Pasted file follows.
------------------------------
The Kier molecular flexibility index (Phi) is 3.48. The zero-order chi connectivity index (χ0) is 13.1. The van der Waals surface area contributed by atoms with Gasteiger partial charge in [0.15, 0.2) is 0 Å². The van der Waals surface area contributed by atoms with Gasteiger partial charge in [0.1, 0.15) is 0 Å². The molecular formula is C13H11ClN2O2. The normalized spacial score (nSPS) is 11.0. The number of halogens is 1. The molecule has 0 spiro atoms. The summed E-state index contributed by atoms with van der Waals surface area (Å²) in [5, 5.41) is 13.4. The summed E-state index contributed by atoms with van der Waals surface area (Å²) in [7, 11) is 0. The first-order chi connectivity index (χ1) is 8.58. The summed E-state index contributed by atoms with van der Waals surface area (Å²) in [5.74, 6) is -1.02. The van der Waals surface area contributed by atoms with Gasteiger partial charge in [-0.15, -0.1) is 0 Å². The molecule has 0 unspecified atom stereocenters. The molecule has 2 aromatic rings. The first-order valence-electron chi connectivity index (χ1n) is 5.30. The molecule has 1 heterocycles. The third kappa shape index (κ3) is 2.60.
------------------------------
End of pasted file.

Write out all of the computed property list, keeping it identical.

The Kier molecular flexibility index (Phi) is 3.48. The zero-order chi connectivity index (χ0) is 13.1. The van der Waals surface area contributed by atoms with Gasteiger partial charge in [0.15, 0.2) is 0 Å². The van der Waals surface area contributed by atoms with Gasteiger partial charge in [0.1, 0.15) is 0 Å². The molecular formula is C13H11ClN2O2. The normalized spacial score (nSPS) is 11.0. The number of halogens is 1. The molecule has 0 spiro atoms. The summed E-state index contributed by atoms with van der Waals surface area (Å²) in [5, 5.41) is 13.4. The summed E-state index contributed by atoms with van der Waals surface area (Å²) in [7, 11) is 0. The first-order chi connectivity index (χ1) is 8.58. The summed E-state index contributed by atoms with van der Waals surface area (Å²) in [5.74, 6) is -1.02. The van der Waals surface area contributed by atoms with Gasteiger partial charge in [-0.15, -0.1) is 0 Å². The molecule has 0 unspecified atom stereocenters. The molecule has 2 aromatic rings. The first-order valence-electron chi connectivity index (χ1n) is 5.30. The molecule has 1 heterocycles. The third kappa shape index (κ3) is 2.60.